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Edited by Luigino Bruni and Pier Luigi Porta
Chapter 10: Experienced Versus Decision Utility of Income: Relative or Absolute Happiness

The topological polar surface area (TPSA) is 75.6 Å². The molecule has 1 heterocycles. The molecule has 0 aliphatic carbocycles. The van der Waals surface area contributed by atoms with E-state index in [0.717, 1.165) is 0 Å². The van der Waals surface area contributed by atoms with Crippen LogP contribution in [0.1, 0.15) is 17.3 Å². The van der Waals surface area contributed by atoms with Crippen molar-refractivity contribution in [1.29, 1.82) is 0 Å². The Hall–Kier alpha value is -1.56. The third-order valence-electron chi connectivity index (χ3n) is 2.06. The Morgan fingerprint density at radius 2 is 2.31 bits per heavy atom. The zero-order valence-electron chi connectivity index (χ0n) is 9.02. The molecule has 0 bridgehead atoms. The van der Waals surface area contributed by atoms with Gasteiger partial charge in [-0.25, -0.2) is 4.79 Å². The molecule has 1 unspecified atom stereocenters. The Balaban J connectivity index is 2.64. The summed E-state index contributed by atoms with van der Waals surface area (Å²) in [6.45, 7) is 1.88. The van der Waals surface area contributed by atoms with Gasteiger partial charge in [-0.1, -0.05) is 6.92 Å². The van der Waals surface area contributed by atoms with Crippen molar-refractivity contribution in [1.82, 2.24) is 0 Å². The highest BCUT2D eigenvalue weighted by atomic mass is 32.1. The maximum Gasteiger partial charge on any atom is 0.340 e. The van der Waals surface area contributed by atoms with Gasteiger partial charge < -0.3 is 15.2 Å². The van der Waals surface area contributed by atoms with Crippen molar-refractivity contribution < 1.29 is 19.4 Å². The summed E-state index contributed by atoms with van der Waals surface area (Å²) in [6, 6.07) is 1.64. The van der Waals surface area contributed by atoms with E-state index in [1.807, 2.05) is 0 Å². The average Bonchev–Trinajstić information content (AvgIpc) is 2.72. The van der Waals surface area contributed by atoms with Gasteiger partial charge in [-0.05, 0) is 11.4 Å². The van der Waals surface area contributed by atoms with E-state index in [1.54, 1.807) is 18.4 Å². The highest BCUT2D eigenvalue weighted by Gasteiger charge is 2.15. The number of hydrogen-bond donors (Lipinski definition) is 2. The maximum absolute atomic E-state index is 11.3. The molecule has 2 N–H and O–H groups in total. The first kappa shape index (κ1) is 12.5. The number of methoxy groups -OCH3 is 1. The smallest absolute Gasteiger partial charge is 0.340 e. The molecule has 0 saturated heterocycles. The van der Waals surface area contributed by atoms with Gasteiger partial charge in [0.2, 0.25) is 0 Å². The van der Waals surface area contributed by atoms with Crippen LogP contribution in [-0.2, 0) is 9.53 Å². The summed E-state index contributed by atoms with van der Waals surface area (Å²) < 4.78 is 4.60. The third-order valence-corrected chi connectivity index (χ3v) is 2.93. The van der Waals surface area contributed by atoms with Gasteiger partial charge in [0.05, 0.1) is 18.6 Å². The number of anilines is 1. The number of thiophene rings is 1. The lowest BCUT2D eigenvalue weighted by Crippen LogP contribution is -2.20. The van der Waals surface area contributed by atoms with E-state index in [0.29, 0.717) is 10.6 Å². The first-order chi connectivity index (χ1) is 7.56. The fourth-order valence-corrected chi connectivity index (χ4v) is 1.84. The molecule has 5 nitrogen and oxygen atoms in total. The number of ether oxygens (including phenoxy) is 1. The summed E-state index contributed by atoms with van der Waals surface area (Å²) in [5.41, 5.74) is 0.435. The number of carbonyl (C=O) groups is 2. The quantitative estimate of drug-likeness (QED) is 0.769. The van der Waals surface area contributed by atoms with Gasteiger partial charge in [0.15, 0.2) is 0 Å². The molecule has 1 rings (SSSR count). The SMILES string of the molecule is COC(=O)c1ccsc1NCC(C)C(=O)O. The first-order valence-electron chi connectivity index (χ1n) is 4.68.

Maarten Vendrik and Johannes Hirata* 1. Introduction A central ﬁnding in happiness research is low correlations between income and happiness. This is remarkable since most people seem to attach a high value to a rise in their income, as indicated by their behaviour (for example, labour supply) and stated preferences (see, for example, Frank 1999 and Easterlin 2001). This ‘classical’ paradox manifests itself on at least three levels. First, in most developed nations, average happiness has not or only slightly increased in the last half-century despite economic growth. Second, cross-sections of average happiness levels across developed countries reveal weak or zero income eﬀects on happiness (for example, Frey and Stutzer 2002). Finally, in cross-sections of individual happiness levels within a given developed country, income–happiness correlations and eﬀects turn out to be small in comparison with those for other determinants of happiness, especially over the top 75 per cent of a country’s income distribution (see, for example, Diener et al. 1993; Frey and Stutzer 2002). The ﬁrst (time-series) version of the paradox has been explained by Easterlin (1974, 2001) and Frank (1997) in terms of rising aspirations and positional externalities. The second version of the paradox, the absence of a substantial income eﬀect on happiness for cross-sections of developed countries, can be explained in a similar way, but the third version for crosssections of individuals has received little systematic attention in the literature (see Frey and Stutzer (2002) for a discussion of the role of relative income...
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